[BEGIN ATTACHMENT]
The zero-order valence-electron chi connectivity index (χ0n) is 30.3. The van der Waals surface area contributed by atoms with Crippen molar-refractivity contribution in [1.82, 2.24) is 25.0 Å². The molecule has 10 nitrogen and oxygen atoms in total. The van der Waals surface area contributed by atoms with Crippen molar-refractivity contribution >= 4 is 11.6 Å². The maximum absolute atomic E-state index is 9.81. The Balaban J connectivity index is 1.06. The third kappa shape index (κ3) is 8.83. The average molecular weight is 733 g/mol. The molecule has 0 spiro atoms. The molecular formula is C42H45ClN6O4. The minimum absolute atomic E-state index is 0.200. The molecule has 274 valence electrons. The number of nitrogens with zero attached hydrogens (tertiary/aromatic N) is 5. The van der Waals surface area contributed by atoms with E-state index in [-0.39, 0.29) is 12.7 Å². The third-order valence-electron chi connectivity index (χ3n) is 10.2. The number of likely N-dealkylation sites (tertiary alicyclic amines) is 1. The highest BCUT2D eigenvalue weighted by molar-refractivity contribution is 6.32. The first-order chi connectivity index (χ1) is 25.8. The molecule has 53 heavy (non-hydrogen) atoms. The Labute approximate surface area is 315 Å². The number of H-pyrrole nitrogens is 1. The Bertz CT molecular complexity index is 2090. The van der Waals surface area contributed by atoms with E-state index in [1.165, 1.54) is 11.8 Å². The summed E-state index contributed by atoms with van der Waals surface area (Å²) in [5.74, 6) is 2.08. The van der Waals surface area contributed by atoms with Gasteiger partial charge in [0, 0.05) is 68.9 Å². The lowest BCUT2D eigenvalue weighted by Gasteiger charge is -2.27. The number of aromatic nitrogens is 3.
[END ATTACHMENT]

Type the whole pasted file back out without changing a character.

The zero-order valence-electron chi connectivity index (χ0n) is 30.3. The van der Waals surface area contributed by atoms with Crippen molar-refractivity contribution in [1.82, 2.24) is 25.0 Å². The molecule has 10 nitrogen and oxygen atoms in total. The van der Waals surface area contributed by atoms with Crippen molar-refractivity contribution >= 4 is 11.6 Å². The maximum absolute atomic E-state index is 9.81. The Balaban J connectivity index is 1.06. The third kappa shape index (κ3) is 8.83. The average molecular weight is 733 g/mol. The molecule has 0 spiro atoms. The molecular formula is C42H45ClN6O4. The minimum absolute atomic E-state index is 0.200. The molecule has 274 valence electrons. The number of nitrogens with zero attached hydrogens (tertiary/aromatic N) is 5. The van der Waals surface area contributed by atoms with E-state index in [-0.39, 0.29) is 12.7 Å². The third-order valence-electron chi connectivity index (χ3n) is 10.2. The number of likely N-dealkylation sites (tertiary alicyclic amines) is 1. The highest BCUT2D eigenvalue weighted by molar-refractivity contribution is 6.32. The first-order chi connectivity index (χ1) is 25.8. The molecule has 53 heavy (non-hydrogen) atoms. The Labute approximate surface area is 315 Å². The number of H-pyrrole nitrogens is 1. The Bertz CT molecular complexity index is 2090. The van der Waals surface area contributed by atoms with E-state index in [1.165, 1.54) is 11.8 Å². The summed E-state index contributed by atoms with van der Waals surface area (Å²) in [5.74, 6) is 2.08. The van der Waals surface area contributed by atoms with Gasteiger partial charge in [0, 0.05) is 68.9 Å². The lowest BCUT2D eigenvalue weighted by Gasteiger charge is -2.27. The number of aromatic nitrogens is 3.